A Secret Ingredient to the Tomato Sauce

Posted by R.K. Gella

Most Americans are back to eating peanut butter, tomatoes are ordered up in salads and sandwiches without a suspecting thought, and spinach, it graces menus unabashed and bluntly.  Besides wasn’t that E. coli mishap like forever ago?

Actually it wasn’t – only 2 ½ years ago if your counting, and that’s not to mention the salmonella outbreak in 2007 – and though spinach farmers have been able to move forward, as has the tomato industry and eventually the peanut butter manufacturers, what hasn’t been grappled with until recently is an updated public examination of our food stock and policies.

President Obama ordered a review of the Food and Drug Administration earlier this month following the Peanut Corp. of America knowingly shipping out tainted products from a plant in Georgia that sickened 500 people.

As it turned out the processors knew the plant was indeed contaminated with salmonella since 2007.

So how did this slip by inspectors?  In NY Times this week, an op-ed contributor, E.J. Levy, discussed the unsavory (to the fullest exacerbation of the word) policies utilized by the FDA via their booklet “The Food Defect Action Levels: Levels of Natural or Unavoidable Defects in Foods That Present No Health Hazards for Humans”, in which a percentage of “natural food contaminants” are explicitly condoned.

Among the booklet’s list of allowable defects are “insect filth,” “rodent filth” (both hair and excreta pellets), “mold,” “insects,” “mammalian excreta,” “rot,” “insects and larvae” (which is to say, maggots), “insects and mites,” “insects and insect eggs,” “drosophila fly,” “sand and grit,” “parasites,” “mildew” and “foreign matter” (which includes “objectionable” items like “sticks, stones, burlap bagging, cigarette butts, etc.”).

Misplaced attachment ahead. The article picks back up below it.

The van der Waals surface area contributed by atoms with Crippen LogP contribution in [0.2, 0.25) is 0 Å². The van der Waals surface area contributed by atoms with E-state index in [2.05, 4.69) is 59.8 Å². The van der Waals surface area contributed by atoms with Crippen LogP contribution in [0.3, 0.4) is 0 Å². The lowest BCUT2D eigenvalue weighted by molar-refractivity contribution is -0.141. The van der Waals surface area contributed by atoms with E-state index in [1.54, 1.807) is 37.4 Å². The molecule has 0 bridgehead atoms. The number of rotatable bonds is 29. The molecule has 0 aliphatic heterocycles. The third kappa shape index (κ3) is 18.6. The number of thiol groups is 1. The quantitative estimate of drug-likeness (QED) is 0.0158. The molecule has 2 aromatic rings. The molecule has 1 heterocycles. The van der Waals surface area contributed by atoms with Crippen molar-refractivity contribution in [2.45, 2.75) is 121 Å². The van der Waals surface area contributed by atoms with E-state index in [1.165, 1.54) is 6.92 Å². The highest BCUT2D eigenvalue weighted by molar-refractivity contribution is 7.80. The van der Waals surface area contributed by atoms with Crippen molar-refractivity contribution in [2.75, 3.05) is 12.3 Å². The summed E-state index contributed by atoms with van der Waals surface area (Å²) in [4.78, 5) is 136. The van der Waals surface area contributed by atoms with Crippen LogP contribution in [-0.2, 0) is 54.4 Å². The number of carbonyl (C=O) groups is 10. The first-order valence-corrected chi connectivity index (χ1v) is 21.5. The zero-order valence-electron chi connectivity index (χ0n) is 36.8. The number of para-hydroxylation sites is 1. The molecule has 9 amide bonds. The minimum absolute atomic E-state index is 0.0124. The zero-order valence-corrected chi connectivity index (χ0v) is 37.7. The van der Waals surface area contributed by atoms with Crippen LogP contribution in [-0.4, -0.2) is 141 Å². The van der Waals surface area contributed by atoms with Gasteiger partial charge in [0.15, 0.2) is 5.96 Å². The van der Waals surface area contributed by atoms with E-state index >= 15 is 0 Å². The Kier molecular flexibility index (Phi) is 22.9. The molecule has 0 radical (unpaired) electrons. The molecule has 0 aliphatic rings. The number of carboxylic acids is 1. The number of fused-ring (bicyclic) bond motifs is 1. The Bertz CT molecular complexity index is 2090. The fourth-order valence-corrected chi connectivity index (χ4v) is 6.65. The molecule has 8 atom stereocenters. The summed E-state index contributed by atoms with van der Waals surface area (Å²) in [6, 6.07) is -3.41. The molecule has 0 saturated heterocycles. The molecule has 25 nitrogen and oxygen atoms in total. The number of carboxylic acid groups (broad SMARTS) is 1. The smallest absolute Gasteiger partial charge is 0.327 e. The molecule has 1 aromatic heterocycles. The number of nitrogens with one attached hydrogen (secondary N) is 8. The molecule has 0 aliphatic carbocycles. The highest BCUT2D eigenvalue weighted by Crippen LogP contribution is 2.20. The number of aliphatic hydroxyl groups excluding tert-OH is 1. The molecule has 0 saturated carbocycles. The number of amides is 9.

According to Levy’s survey of the booklet, tomato juice and paste were mostly prone to fly eggs and larvae, while the kraut on your dog could lead you to ingest up to 50 thrips per serving.

It makes you wonder if the protein intake on the nutrition label is calibrated appropriately.

Peanut butter — that culinary cause célèbre — may contain approximately 145 bug parts for an 18-ounce jar; or five or more rodent hairs for that same jar; or more than 125 milligrams of grit.

Levy also points out while the FDA considers these items solely “aesthetic” and “offensive to the senses”, with no outward harm posed to the consumer, the book hangs its policies on a hook of economics, stating that it is “impractical to grow, harvest or process raw products that are totally free of non-hazardous, naturally occurring, unavoidable defects.”

To read the FDA booklet in its entirety click here.

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